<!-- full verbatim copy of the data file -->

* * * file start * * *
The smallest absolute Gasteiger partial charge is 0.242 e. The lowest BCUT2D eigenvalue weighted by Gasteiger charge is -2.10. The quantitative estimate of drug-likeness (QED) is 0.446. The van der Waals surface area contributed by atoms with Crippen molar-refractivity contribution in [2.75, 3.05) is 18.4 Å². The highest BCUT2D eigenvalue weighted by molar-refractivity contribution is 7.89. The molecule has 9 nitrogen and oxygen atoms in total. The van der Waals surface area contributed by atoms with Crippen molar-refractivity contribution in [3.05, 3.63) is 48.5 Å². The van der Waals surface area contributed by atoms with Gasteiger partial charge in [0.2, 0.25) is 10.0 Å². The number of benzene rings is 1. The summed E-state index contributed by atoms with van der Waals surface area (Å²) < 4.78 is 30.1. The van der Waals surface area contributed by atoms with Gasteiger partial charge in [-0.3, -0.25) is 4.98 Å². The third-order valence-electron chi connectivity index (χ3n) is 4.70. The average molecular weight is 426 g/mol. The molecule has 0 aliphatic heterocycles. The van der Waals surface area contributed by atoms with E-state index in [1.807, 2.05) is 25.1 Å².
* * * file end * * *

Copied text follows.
The smallest absolute Gasteiger partial charge is 0.242 e. The lowest BCUT2D eigenvalue weighted by Gasteiger charge is -2.10. The quantitative estimate of drug-likeness (QED) is 0.446. The van der Waals surface area contributed by atoms with Crippen molar-refractivity contribution in [2.75, 3.05) is 18.4 Å². The highest BCUT2D eigenvalue weighted by molar-refractivity contribution is 7.89. The molecule has 9 nitrogen and oxygen atoms in total. The van der Waals surface area contributed by atoms with Crippen molar-refractivity contribution in [3.05, 3.63) is 48.5 Å². The van der Waals surface area contributed by atoms with Gasteiger partial charge in [0.2, 0.25) is 10.0 Å². The number of benzene rings is 1. The summed E-state index contributed by atoms with van der Waals surface area (Å²) < 4.78 is 30.1. The van der Waals surface area contributed by atoms with Gasteiger partial charge in [-0.3, -0.25) is 4.98 Å². The third-order valence-electron chi connectivity index (χ3n) is 4.70. The average molecular weight is 426 g/mol. The molecule has 0 aliphatic heterocycles. The van der Waals surface area contributed by atoms with E-state index in [1.807, 2.05) is 25.1 Å².